Virtual classes may have posed difficulty for many amid COVID-19, but a recent survey of 16- to 18-year-olds in the U.S. and U.K. shows that one in three students say their ideal post-pandemic learning environment includes some kind of virtual learning component.
The survey, conducted by the nonprofit Society for Industrial and Applied Mathematics (SIAM) in March, gathered responses from 1,060 11th and 12th grade students from across the U.S. and sixth form students in England and Wales to determine their views regarding virtual learning. The students queried are participants in this year’s MathWorks Math Modeling (M3) Challenge, an annual internet-based, intensive math modeling contest organized by SIAM.
“While the majority of students said they prefer 100 percent in-class learning, surprisingly, one third said they would choose either full-time or part-time online education when things return to normal after the pandemic,” said Michelle Montgomery, M3 Challenge program director at SIAM.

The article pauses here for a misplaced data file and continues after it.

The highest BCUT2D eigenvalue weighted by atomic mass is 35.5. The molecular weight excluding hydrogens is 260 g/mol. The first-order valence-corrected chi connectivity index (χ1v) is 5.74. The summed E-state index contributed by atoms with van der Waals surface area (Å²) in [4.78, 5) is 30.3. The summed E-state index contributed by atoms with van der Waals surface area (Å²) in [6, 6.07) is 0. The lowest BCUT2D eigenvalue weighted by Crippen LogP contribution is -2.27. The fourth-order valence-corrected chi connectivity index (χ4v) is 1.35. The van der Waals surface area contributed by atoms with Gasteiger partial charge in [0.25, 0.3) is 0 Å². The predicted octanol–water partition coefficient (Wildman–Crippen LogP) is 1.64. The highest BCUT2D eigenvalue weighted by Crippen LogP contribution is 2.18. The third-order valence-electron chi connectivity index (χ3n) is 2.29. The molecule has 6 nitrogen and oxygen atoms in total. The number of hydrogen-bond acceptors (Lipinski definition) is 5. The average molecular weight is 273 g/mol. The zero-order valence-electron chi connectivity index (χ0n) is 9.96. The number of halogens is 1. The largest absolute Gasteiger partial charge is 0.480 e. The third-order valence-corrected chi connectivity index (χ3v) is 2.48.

According to the survey, 67 percent of students–the vast majority whose education transitioned online to some degree amid the pandemic–prefer learning completely in-person, while 29 percent favor a hybrid arrangement with up to half of their time in a virtual learning environment. Four percent say they would be happy learning virtually full time or for a majority of their time.
- Major gender disparities harm students’ college and career readiness - February 6, 2023
- 35 edtech innovations we saw at FETC 2023 - February 3, 2023
- Is blockchain the key to college success? - January 26, 2023